Losing one's Temper is never an option for the returning B-Boys

B-Boys get involved in Led Zeppelin's Physical Graffiti

The B-Boys are rolling with it on Definitely Maybe

First published in Lifestyle

IF I ever could afford to buy a graffiti reworking of a classic album cover it is fair to say I'd never lose my Temper, writes Steve Zacharanda.

The Wolverhampton born artist is the real thing and paintings from his comeback collection Cover Versions are being snapped up faster than a Take That tax return.

The Mayfair and Birmingham Cover Versions collection launches were wildly popular and have propelled the blue-eyed boss man back into art's stratosphere.

Temper's talent was forged in the 80s hip hop scene on the streets of Heathtown and spray cans have been an extension of his hands for 33 years. He has an edge because he is from the streets. The kind of places where the people who buy his originals only see when they look out of an aeroplane window.

Contrast Temper, or MadTempa as he started out, to everyone's right on darling Banksy, who is a public school boy born with a silver spray can round his neck. Now, I'm not knocking Banksy, he is the greatest stenciller the world has ever seen. And with his education his business brain is second to none too, he rarely makes mistakes. Like a business, man.

His political messages are brilliant, he is a credit to Britain, it is, just, err well, graffiti should be from the streets.

It is about kids practising designs in their exercise books as they block the teacher's voice out and then tagging bus stops on the way home, before venturing out at night to brighten up a piece of concrete in an area no-one cares about.

(For full disclosure I was DAX circa 1990 in Perry Barr, sorry about that, but then again I never graduated to spray cans from markers as I was rather rubbish)

Graffiti, rapping and breakdancing are three holy pillars of hip hop, and sadly with Banksy so prevalent in UK graffiti folklore it means the rich kids, with all the breaks in life, have infected the top echelons of two of the three.

The music charts reliance on stage school types mean the blue bloods are rapping until their trust fund's content.

Thank Jah posh kids can't dance. But the brilliance of Temper is how he has taken graffiti on to another level, anyone who saw his A New Day and Pre-Graphaelite collections close up will have been blown away by the beauty created from a humble spray can.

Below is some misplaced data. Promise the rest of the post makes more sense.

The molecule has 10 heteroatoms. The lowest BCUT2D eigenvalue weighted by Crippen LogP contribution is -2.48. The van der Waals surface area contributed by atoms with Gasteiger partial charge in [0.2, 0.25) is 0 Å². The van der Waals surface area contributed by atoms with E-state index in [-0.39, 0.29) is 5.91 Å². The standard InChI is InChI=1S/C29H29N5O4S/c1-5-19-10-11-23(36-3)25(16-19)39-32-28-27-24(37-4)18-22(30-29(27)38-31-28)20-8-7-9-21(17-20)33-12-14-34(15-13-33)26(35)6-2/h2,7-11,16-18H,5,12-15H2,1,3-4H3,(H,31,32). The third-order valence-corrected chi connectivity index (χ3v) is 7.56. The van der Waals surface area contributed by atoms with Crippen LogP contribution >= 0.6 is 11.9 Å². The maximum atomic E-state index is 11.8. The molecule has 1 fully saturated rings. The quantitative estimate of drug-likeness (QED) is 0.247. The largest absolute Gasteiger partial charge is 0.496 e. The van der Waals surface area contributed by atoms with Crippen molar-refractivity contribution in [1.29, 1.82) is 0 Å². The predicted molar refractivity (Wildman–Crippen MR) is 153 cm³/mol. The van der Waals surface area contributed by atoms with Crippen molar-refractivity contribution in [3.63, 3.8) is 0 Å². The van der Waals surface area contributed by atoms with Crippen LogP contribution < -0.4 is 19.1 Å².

Like, all the greats, Temper is an enigma. He comes and goes like a British summer's day, impossible to timetable but a perfect surprise when he arrives.

(Full disclosure two: I class Temper as a friend but that is down to his human attributes and not his colouring in skills)

Temper's collaboration with art doyens Washington Green is great for fans of the great man, and for British art.

The game needs Temper, even if he has a tantrum every day Cover Versions is a great comeback, in any artistic discipline covering a great is fraught with danger, but the Cover Versions collection is at triumph of design.

He has switched to oils now, which artistically is the equivalent of Wayne Rooney mastering basketball and makes the future scope of his work even more tantalising.

His own cast of characters, the B-Boys, which replace the human form on the sleeves have an other worldliness which imbue every album cover he has tackled with new life.

Whether it be Oasis -Definitely Maybe, Beatles - Abbey Road, Chemical Brothers - Exit Planet Dust or my favourite Led Zeppelin's Physical Graffiti.

If you are anywhere near Birmingham pop into Castle Galleries (www.castlegalleries.com/news/coverversions-by-temper) at the ICC and take a look for yourself.

And if you miss the chance then don't blame me if you cannot control your Temper.

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